Our first view of the church from the A42 was impressive. It is sited on top of a bare hill with the pale cliff face of a quarry below it. It was built on the site of the Bulwarks, and Iron Age Hill Fort dating from the first Century BC.
Breedon was part of the Kingdom of Mercia and in 676, King Æthelred founded a monastery here. The Bulwark ramparts formed the precinct wall with a timber palisade on the top. It was an important and wealthy foundation with a lot of carved decoration. The monastery was destroyed by in Danish raids in the 9th and 10thC and not rebuilt.
The land was given to the de Ferriers family (who later became the Earls of Derby) by William the Conqueror. The parish church of St Mary and St Hardulf, along with the remains of the Saxon monastery, was given to the Augustinian Priory of St Oswald at Nostell in Yorkshire. By 1122 a prior and five cannons from the mother house were established here and began to restore the buildings and build a cloister and other domestic buildings. The tower and crossing divided the church into two. The western end was used by the parish, the eastern half by the priory.
By the mid 14thC the priory was dilapidated and in debt. Clerestories and aisles added to the church in the 15thC. It declined again and by 1535 there was only a prior in residence. The Priory was surrendered for Dissolution in 1539 and sold to the Francis Shirley, of a local manorial family who was looking for a suitable family mausoleum. The nave and other buildings were demolished. The parishioners petitioned the Shirleys that they could continue to use the east end of the church as the western end was in such a ruinous condition. The Shirleys took over the north aisle for the family mausoleum while the parishioners used the chancel (now the nave). It was also agreed that the south transept should be reduced in height to form a south porch with the room above used as a school. The west end of the church and other buildings were demolished and used for building stone. Fortunately carved Saxon stones were saved and kept in the porch. All that remains of the original church is the 12thC tower and 13thC chancel.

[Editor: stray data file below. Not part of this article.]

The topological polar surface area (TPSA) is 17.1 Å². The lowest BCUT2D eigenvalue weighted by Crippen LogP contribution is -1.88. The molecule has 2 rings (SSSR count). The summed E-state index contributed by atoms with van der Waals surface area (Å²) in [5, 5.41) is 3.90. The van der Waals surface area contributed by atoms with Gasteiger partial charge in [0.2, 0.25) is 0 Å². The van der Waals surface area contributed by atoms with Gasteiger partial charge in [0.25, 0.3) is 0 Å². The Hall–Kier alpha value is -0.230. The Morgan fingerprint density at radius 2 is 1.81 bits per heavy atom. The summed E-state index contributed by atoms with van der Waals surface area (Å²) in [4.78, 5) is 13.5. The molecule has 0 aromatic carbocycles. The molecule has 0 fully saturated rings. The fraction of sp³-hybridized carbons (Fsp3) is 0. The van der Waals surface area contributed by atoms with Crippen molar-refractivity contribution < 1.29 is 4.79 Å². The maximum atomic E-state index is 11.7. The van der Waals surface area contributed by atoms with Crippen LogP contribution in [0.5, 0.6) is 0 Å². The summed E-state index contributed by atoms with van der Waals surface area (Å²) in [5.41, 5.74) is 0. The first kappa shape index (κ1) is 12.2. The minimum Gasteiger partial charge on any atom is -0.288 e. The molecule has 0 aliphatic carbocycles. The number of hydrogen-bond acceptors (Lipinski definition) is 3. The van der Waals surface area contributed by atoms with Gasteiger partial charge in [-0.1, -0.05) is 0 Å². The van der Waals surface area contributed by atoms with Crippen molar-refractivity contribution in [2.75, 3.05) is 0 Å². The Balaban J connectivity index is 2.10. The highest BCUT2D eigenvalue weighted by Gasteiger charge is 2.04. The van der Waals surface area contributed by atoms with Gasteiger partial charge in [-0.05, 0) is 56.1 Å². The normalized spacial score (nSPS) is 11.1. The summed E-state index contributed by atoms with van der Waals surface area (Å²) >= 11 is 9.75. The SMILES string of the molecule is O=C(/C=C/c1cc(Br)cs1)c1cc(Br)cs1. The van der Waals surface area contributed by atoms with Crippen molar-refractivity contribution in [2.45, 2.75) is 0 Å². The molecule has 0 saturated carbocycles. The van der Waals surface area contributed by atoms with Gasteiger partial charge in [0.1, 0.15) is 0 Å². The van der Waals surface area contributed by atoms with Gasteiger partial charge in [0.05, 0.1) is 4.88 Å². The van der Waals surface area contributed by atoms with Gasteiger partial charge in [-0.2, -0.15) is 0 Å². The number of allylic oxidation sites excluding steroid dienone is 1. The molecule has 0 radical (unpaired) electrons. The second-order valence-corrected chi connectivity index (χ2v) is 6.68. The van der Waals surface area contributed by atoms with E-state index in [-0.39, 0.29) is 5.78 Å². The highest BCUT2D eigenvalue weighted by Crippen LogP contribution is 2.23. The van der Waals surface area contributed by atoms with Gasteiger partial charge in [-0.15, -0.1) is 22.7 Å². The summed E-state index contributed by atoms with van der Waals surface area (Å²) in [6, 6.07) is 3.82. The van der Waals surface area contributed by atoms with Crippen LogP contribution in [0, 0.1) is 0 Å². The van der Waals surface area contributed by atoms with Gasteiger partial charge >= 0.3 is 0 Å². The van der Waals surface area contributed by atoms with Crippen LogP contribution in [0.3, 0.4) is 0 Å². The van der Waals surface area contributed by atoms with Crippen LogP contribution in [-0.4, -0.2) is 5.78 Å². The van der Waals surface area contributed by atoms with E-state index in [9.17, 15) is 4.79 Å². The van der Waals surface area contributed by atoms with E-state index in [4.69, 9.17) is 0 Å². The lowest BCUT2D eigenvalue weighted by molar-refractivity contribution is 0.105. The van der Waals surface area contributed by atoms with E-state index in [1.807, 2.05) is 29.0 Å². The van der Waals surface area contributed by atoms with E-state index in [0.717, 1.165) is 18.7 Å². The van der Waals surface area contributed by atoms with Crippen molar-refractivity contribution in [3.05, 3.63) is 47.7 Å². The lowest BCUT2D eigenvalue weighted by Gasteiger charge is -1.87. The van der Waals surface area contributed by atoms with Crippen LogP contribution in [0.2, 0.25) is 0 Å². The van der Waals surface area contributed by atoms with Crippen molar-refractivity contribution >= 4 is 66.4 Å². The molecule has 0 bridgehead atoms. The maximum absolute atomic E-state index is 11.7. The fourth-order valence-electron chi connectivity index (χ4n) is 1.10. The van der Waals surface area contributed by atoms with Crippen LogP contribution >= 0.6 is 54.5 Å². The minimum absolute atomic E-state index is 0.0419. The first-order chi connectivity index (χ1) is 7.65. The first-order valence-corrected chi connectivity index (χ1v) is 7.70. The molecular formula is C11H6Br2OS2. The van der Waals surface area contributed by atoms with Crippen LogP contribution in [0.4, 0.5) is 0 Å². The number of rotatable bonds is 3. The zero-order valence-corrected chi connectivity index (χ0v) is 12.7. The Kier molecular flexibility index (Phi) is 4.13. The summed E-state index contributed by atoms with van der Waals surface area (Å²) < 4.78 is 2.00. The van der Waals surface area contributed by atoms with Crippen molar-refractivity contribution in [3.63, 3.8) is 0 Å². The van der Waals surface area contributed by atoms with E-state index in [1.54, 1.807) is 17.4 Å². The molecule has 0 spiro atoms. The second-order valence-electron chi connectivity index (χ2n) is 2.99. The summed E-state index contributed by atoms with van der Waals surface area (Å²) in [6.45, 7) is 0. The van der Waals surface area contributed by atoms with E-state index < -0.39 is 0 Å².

In 1784, the church had again fallen into state of disrepair and services were no longer held in it. Although money was not available, the architect Joseph Wyatt forwarded the cost and carried out essential repairs.
This is essentially the church we see today. At the west end is a square battlemented tower which has a small and very narrow Saxon/Norman door on the north side with carved arches above. This has a round top window with dog tooth carving round it. The remains of the roof line of the western part of the church can be seen on the side of the tower. The nave and chancel have a clerestory and are battlemented. The side aisles are lower and well buttressed.
Entry is through the south porch which contains a wooden board listing benefactors of the church. Stone steps lead down into the church. There is a wooden gallery under the tower with an organ. Under this is the baptistry with a 15thC carved octagonal font. It is covered with tracery, window designs, floral wheels and shields.
The two things of note in the church are the Shirley tombs in the north aisle set behind a cream painted iron grille and the Saxon carvings scattered round the church.
The box pews in the nave are late 19thC. The massive wooden Shirley pew dating from 1627 used to be in the centre of the nave but was moved to the back of the north aisle. Round the top are carved shields with a frieze of angel heads and grapes below. The panelled walls with a balustered top gave privacy. Inside are two very high backed pews with a shelf for prayer books and bible. There was little view for those sitting inside and complete privacy. This was retained as a private pew until 1959.